Zak Benjamin
Red Chair
Acrylic on board
Private Collection
by Leonie Schoeman

Zak Benjamin painted Red Chair in 1998.  Although I cannot call myself in any way qualified to be an Art critic, I would nonetheless like to share some personal views about this painting, which I believe to be one of his most mature works.

Upon seeing it for the first time, I experienced a sense of wonder at the effortless way in which he managed to weave together so many disparate worlds.  We who live in South Africa are apt to experience the tension between these different worlds: African and European, comfortable and difficult, materialistic and spiritual, urban and rural.  When I began living with the painting, I started to sense that I was on a journey.  The painting became both the journey itself and a metaphor for the journey which I, as a South African, am called to undertake.
In the beginning, I thought about the great distance separating the two chairs.  The easy chair is set indoors in the foreground, and the hard seat is isolated in the background, at the top of a barren and bleak hill.It is a long way away indeed from safety sitting back and observing, surrounded by one's material comforts, to the spiritual hot-seat where one is exposed and vulnerable.  Yet perhaps life "down here" is not quite so complete?  The paintbrush in the center foreground hints at changes to be made to "my" painting (displayed on the easel at the left).  And the mystical red chair is not altogether out in the open - stout pales enclose it.

Apart from the distance of the journey the viewer is invited to make, there is the journey itself.  It takes one along green hills filled with huts.  Some are solid, others are still open and in the first stages of being built.  Do the huts offer the observer safe resting-places, stops along the route?  Perhaps they refer to matters which need attention before taking ones place upon the mystical chair.  The incomplete huts remind me that in this life one must bear the tension of leaving some issues unresolved, unfinished.  They, too, are parts of the human landscape.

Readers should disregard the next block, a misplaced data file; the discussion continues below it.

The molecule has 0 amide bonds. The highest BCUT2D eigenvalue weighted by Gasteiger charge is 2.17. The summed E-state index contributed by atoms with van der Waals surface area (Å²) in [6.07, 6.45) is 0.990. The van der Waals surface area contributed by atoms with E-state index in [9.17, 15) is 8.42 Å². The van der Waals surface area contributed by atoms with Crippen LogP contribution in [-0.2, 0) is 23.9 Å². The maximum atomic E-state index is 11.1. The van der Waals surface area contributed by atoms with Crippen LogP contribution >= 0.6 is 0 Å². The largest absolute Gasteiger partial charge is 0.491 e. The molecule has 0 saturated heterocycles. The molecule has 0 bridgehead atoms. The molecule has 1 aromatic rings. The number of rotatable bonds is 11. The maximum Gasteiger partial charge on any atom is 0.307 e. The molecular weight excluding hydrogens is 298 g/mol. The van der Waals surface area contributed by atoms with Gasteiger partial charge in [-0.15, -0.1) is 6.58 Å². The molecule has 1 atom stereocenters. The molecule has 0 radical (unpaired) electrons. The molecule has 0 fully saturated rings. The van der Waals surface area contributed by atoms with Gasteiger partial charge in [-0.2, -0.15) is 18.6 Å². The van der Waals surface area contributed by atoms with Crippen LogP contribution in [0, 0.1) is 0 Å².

The strongest impression left behind by Red Chair is the challenge of choices.  You need to choose between two chairs.  Making a choice means abandoning one of the two.  A rich landscape separates the two, but you can ignore it.  After all, these two chairs do not really confront one another.  They belong to separate realities.

To me, Zak's genius lies in his ability to create a picture which looks soothing and pleasant, yet manages to confront me with all my own untravelled paths.  It makes me think about the obstacles I myself build along the journey of self-discovery.  I am challenged to connect my different worlds and to become more whole.
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Leonie Schoeman is a pediatric surgeon.  She lives with her husband and two daughters in George.
This article was published in the Christian Worldview Network publication
The Big Picture - The Gospel and Our Culture, Pentecost '99, page 12